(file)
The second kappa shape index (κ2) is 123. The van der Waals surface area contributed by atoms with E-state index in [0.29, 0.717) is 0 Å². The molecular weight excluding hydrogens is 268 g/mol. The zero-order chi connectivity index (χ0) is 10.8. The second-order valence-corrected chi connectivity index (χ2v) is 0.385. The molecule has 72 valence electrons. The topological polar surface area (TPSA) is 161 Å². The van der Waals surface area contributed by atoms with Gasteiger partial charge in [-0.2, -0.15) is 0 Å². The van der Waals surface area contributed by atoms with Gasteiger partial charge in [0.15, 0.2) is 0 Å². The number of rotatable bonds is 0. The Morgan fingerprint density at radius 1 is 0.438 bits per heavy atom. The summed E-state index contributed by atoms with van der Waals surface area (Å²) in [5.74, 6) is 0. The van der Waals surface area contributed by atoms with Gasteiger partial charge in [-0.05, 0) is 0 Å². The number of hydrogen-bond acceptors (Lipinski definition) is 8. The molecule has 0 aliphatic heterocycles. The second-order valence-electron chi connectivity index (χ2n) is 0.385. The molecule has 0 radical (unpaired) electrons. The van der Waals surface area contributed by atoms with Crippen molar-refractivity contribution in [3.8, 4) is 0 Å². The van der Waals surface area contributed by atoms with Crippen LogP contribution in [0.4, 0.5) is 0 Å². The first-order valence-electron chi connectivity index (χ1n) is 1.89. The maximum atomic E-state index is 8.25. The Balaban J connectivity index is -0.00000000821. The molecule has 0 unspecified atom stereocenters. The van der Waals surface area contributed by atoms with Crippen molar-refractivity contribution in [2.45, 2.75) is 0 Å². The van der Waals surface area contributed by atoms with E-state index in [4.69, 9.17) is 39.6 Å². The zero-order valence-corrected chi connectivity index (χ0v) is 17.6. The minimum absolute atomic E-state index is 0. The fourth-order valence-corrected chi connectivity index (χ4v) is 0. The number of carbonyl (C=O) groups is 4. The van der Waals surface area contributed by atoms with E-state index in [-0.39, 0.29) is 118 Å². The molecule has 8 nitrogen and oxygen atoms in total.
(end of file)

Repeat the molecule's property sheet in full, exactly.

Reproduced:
The second kappa shape index (κ2) is 123. The van der Waals surface area contributed by atoms with E-state index in [0.29, 0.717) is 0 Å². The molecular weight excluding hydrogens is 268 g/mol. The zero-order chi connectivity index (χ0) is 10.8. The second-order valence-corrected chi connectivity index (χ2v) is 0.385. The molecule has 72 valence electrons. The topological polar surface area (TPSA) is 161 Å². The van der Waals surface area contributed by atoms with Gasteiger partial charge in [-0.2, -0.15) is 0 Å². The van der Waals surface area contributed by atoms with Gasteiger partial charge in [0.15, 0.2) is 0 Å². The number of rotatable bonds is 0. The Morgan fingerprint density at radius 1 is 0.438 bits per heavy atom. The summed E-state index contributed by atoms with van der Waals surface area (Å²) in [5.74, 6) is 0. The van der Waals surface area contributed by atoms with Gasteiger partial charge in [-0.05, 0) is 0 Å². The number of hydrogen-bond acceptors (Lipinski definition) is 8. The molecule has 0 aliphatic heterocycles. The second-order valence-electron chi connectivity index (χ2n) is 0.385. The molecule has 0 radical (unpaired) electrons. The van der Waals surface area contributed by atoms with Crippen molar-refractivity contribution in [3.8, 4) is 0 Å². The van der Waals surface area contributed by atoms with Crippen LogP contribution in [0.4, 0.5) is 0 Å². The first-order valence-electron chi connectivity index (χ1n) is 1.89. The maximum atomic E-state index is 8.25. The Balaban J connectivity index is -0.00000000821. The molecule has 0 unspecified atom stereocenters. The van der Waals surface area contributed by atoms with Crippen molar-refractivity contribution in [2.45, 2.75) is 0 Å². The van der Waals surface area contributed by atoms with E-state index in [4.69, 9.17) is 39.6 Å². The zero-order valence-corrected chi connectivity index (χ0v) is 17.6. The minimum absolute atomic E-state index is 0. The fourth-order valence-corrected chi connectivity index (χ4v) is 0. The number of carbonyl (C=O) groups is 4. The van der Waals surface area contributed by atoms with E-state index in [-0.39, 0.29) is 118 Å². The molecule has 8 nitrogen and oxygen atoms in total.